Tuesday, 31 January 2017

Ericsson is asking the FCC for permission to use 27.5-28.35 GHz spectrum

Ericsson is asking the FCC for permission to use 27.5-28.35 GHz spectrum so that it can conduct tests using a 5G base station, but it’s asking that confidential treatment be given to details of what’s being studied and the antenna parameters.

The company seeks an 11-month license to do the tests but wants authorization by Feb. 28 in time to conduct a demo at the Verizon Board of Governors meeting, according to the application, which lists the station location in Palo Alto, California.

Ericsson says the information for which it seeks confidential treatment contains sensitive trade secrets and commercial information that would customarily be guarded against competitors.

“Ericsson has invested finances, planning and expertise into developing the ‘secret commercially valuable plan’ that is the program of research into 5G, and we will use this research to develop 5G products,” the company states in its documents. “The antenna parameters and testing details are part of this plan and that is not information we would disclose except for the need to obtain the STA.”

Ericsson does say it wants authorization to conduct pre-commercial outdoor field trials to validate key 5G concepts and associated performance. The tests will use only one base station and although the base station will be transported to different locations within the test areas over the course of the trials, the base station will remain fixed while it is operating.

The experimental base stations are not built to transit a call sign, so the company is asking that the requirement to transmit a call sign be waived for this experiment. It’s also coordinating with existing users in advance to address interference issues.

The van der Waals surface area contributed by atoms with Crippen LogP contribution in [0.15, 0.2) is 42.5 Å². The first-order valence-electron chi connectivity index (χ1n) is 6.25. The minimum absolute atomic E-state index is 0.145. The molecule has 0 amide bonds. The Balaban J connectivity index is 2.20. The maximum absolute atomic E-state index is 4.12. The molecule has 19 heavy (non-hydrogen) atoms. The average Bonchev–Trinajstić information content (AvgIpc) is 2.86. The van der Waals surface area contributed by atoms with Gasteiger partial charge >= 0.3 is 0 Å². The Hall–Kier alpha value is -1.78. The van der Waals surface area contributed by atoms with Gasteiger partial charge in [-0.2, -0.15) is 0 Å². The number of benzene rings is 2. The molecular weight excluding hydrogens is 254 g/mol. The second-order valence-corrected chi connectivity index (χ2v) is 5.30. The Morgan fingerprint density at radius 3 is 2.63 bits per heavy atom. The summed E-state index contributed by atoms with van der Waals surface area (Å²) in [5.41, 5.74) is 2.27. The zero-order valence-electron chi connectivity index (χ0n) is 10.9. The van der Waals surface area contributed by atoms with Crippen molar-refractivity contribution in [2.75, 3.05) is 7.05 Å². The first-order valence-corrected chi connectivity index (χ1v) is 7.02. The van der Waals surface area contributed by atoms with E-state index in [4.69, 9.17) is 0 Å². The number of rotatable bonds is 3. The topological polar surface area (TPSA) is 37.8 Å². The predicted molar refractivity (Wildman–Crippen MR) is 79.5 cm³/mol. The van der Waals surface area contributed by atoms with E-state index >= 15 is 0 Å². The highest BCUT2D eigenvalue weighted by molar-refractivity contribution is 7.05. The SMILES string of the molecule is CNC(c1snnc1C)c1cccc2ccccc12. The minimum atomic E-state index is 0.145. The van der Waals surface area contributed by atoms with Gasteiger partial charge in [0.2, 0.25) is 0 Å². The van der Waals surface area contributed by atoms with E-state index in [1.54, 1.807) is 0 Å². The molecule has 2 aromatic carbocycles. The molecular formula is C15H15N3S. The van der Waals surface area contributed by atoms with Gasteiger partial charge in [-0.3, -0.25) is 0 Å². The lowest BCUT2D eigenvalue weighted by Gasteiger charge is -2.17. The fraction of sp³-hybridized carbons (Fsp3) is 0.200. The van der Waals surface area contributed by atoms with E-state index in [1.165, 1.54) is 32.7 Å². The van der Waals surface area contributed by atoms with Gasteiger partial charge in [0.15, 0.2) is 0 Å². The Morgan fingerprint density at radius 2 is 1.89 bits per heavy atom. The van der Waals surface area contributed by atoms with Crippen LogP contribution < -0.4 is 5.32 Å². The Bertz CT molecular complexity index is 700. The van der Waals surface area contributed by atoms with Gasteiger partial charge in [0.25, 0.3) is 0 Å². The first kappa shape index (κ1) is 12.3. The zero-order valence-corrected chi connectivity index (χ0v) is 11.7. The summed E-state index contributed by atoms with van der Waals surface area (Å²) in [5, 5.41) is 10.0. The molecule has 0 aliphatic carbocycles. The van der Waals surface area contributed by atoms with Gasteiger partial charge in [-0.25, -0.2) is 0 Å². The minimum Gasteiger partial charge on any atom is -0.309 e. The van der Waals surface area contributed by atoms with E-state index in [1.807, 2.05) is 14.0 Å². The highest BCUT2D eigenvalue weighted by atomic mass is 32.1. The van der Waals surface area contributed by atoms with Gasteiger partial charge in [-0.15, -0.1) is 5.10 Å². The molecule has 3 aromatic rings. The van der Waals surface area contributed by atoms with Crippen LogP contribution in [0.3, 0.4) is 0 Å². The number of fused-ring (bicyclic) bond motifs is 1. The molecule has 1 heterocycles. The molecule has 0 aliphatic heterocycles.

In a picture accompanying the application, a base station radio unit is mounted on a mast that is attached to a van; the mast will be raised to a maximum height of 12 meters, but Ericsson isn't publicly disclosing the antenna parameters.


Ericsson has applied for authorization to conduct multiple 5G tests over the past several months, including tests with U.S. Cellular and Charter Communications. It’s not unusual for companies to request information be kept confidential due to the nature of the tests as vendors like Ericsson are trying to differentiate their offerings.

During the company’s most recent quarterly conference call with analysts, Ericsson executives didn’t spend a lot of time talking about what 5G could bring to the company’s bottom line. Executive VP Jan Frykhammar said some use cases will call for deploying a lot of small cells but others will require only a mega radio on high band and so forth. “It depends a little bit on the use case. So from that point of view, I think it’s a little bit too early, but that’s also why we have more than 25 different MOUs working with customers on different use cases and trials to learn,” he said, according to a Seeking Alpha transcript.
New CEO and President Börje Ekholm did make a point of saying that even though Ericsson needs to get itself back into a position of growing profitability, it’s still spending. 

“We are in a technology industry,” he said. “We need to be technology leaders and stay at the forefront of the technology development. And here, Ericsson has a unique set of assets with our products, but we also have services and solutions and that package creates a unique position for us to compete in the market and that’s something we need to leverage, but it’s also something we continuously need to invest in and develop."

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